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"Float" is defined as the time delay between a bank check being written and the time funds are deducted from the payer's account. Once the recipient of a check deposits it in their account, the bank immediately credits the account. The assumption is the check payer's bank will send the funds to cover the issued check.
Until the check issuer's bank releases the funds, both the payer and the payee have the "same" money in their accounts. This duplication is called "the float." Both banks technically have the use of the same funds.
The "Float" is also used in the insurance industry. For example, it works like this: an insured pays a premium for automobile insurance. The insurance company banks the premium but has no obligation until a claim is filed, if ever. In actuality, premiums are mixed to help offset current claims from the insured's joint premium paying pool. But in our example, let's say the insurance company uses the premium and only has to cover a claim if it ever happens.
The use of the money known as the "float" allows the insurance company to use the funds for investment. If a claim is never paid, the float can become a significant amount of investable capital. Warren Buffett discovered this concept years ago and has used the float to increase his investible assets. According to his annual letter to investors, last year, the "float" was over $77 billion, allowing him to bank money before having to cover any claims. Even in a low-interest-rate environment, calculating the potential yield of $77 billion shows a considerable amount of money earned while waiting to pay a claim.
How about the annuity side of the insurance industry: we place our retirement money on deposit, allow it to sit for years, and then use it as we need it for retirement. The insurance company could use the funds for 20 years or more. How is that fair?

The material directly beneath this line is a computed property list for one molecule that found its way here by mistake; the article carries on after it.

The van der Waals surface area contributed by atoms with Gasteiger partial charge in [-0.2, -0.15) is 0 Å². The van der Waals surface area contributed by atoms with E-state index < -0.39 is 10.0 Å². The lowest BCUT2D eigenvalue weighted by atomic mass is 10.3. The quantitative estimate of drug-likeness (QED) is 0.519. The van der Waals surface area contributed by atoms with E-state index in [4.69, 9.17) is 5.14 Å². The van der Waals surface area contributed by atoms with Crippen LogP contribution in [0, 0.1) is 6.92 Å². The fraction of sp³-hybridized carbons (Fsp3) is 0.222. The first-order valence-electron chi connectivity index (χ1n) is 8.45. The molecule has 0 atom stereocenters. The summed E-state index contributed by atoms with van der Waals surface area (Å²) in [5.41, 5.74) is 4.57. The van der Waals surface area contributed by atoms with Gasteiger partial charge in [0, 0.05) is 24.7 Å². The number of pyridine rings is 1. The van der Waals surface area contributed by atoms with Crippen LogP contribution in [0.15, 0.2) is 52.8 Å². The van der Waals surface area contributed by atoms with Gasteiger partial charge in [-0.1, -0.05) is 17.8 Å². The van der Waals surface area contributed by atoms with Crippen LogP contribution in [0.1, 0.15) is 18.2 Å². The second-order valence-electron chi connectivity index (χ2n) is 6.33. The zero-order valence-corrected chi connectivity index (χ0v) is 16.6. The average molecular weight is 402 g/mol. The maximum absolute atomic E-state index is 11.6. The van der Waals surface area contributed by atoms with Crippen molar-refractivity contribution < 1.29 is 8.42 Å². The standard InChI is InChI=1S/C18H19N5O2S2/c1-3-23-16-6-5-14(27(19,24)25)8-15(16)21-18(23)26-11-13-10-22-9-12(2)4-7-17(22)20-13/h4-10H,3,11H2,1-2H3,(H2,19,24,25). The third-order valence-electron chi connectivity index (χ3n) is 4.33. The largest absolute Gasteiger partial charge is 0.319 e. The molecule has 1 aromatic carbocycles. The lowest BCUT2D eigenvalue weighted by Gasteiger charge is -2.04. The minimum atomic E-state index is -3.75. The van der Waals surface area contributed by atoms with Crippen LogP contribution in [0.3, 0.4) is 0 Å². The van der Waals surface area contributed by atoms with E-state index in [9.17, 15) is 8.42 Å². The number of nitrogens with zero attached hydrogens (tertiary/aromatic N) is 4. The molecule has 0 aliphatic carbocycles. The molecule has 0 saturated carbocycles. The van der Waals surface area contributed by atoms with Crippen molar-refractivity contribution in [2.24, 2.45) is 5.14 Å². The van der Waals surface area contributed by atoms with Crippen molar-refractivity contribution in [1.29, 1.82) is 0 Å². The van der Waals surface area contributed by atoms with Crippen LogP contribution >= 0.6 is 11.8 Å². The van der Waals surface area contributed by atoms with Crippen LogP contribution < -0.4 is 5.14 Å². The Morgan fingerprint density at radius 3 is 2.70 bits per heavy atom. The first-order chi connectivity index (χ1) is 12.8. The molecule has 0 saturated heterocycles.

It is fair in this way: the ultimate and best use of the funds in an annuity will probably be as retirement funds. If I know exactly what my future value will be based on a guaranteed interest rate, I don't care about any float benefit. For example, an insurance company offers me 6% per year for 20 years guaranteed if I agree to use the funds as income. Since annuities are tax-deferred, the very best possible use should be as income and not saving for a new boat. I can manage the income and spread the tax liability fully when using it as income.
For example, suppose I deposited $200,000 in a guaranteed 6% rate of return income fund (income rider). How much money would I have saved for retirement in 20 years?
Now at retirement time, I use this account for income for my spouse and me, income neither one of us can ever outlive, lifetime income. So do I care about an insurance company earning "float" on my long-term retirement account? No, I could care less because I have traded the use of my significant funds for income, income that is fully guaranteed.
The actual secret is this, my "float," which is fully guaranteed, is the winner. Let the insurance company assume the risk, and I will take the guarantees.
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